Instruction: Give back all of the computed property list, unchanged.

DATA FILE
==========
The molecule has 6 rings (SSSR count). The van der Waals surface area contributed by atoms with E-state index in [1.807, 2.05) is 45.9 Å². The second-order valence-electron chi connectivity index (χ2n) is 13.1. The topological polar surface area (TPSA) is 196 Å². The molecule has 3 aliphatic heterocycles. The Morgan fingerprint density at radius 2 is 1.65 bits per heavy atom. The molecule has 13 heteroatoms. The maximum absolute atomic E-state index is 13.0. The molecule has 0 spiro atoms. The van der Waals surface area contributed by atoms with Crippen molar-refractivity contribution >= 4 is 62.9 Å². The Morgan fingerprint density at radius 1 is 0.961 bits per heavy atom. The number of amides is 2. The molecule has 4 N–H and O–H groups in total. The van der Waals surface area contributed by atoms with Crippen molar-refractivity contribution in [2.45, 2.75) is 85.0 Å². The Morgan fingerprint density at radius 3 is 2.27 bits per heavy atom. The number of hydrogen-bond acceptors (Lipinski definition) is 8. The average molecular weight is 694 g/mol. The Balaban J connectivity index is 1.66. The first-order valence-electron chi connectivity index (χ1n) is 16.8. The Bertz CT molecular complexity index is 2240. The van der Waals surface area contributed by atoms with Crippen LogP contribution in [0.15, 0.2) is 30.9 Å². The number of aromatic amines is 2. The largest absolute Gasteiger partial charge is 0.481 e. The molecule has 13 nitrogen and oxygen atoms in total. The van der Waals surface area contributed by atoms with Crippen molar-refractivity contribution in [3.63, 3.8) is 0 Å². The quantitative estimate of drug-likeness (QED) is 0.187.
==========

The molecule has 6 rings (SSSR count). The van der Waals surface area contributed by atoms with E-state index in [1.807, 2.05) is 45.9 Å². The second-order valence-electron chi connectivity index (χ2n) is 13.1. The topological polar surface area (TPSA) is 196 Å². The molecule has 3 aliphatic heterocycles. The Morgan fingerprint density at radius 2 is 1.65 bits per heavy atom. The molecule has 13 heteroatoms. The maximum absolute atomic E-state index is 13.0. The molecule has 0 spiro atoms. The van der Waals surface area contributed by atoms with Crippen molar-refractivity contribution >= 4 is 62.9 Å². The Morgan fingerprint density at radius 1 is 0.961 bits per heavy atom. The number of amides is 2. The molecule has 4 N–H and O–H groups in total. The van der Waals surface area contributed by atoms with Crippen molar-refractivity contribution in [2.45, 2.75) is 85.0 Å². The Morgan fingerprint density at radius 3 is 2.27 bits per heavy atom. The number of hydrogen-bond acceptors (Lipinski definition) is 8. The average molecular weight is 694 g/mol. The Balaban J connectivity index is 1.66. The first-order valence-electron chi connectivity index (χ1n) is 16.8. The Bertz CT molecular complexity index is 2240. The van der Waals surface area contributed by atoms with Crippen LogP contribution in [0.15, 0.2) is 30.9 Å². The number of aromatic amines is 2. The largest absolute Gasteiger partial charge is 0.481 e. The molecule has 13 nitrogen and oxygen atoms in total. The van der Waals surface area contributed by atoms with Crippen molar-refractivity contribution in [3.63, 3.8) is 0 Å². The quantitative estimate of drug-likeness (QED) is 0.187.